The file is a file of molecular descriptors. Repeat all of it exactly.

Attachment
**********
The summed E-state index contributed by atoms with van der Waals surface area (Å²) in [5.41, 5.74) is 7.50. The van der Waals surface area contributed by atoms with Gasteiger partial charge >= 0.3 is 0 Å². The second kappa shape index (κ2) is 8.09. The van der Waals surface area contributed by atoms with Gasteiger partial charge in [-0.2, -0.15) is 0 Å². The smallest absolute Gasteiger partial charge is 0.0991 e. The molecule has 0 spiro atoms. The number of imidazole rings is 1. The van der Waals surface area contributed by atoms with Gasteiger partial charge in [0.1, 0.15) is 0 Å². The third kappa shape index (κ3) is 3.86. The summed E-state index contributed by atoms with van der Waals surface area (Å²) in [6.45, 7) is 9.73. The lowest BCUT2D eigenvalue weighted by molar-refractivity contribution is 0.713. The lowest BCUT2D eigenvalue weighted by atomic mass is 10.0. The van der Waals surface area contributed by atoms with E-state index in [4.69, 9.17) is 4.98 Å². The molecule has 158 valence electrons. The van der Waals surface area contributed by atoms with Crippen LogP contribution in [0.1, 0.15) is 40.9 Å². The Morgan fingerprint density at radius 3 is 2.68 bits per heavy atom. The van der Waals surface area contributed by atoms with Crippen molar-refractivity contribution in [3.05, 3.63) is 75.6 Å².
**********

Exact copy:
The summed E-state index contributed by atoms with van der Waals surface area (Å²) in [5.41, 5.74) is 7.50. The van der Waals surface area contributed by atoms with Gasteiger partial charge >= 0.3 is 0 Å². The second kappa shape index (κ2) is 8.09. The van der Waals surface area contributed by atoms with Gasteiger partial charge in [-0.2, -0.15) is 0 Å². The smallest absolute Gasteiger partial charge is 0.0991 e. The molecule has 0 spiro atoms. The number of imidazole rings is 1. The van der Waals surface area contributed by atoms with Gasteiger partial charge in [0.1, 0.15) is 0 Å². The third kappa shape index (κ3) is 3.86. The summed E-state index contributed by atoms with van der Waals surface area (Å²) in [6.45, 7) is 9.73. The lowest BCUT2D eigenvalue weighted by molar-refractivity contribution is 0.713. The lowest BCUT2D eigenvalue weighted by atomic mass is 10.0. The van der Waals surface area contributed by atoms with E-state index in [4.69, 9.17) is 4.98 Å². The molecule has 158 valence electrons. The van der Waals surface area contributed by atoms with Crippen LogP contribution in [0.1, 0.15) is 40.9 Å². The Morgan fingerprint density at radius 3 is 2.68 bits per heavy atom. The van der Waals surface area contributed by atoms with Crippen molar-refractivity contribution in [3.05, 3.63) is 75.6 Å².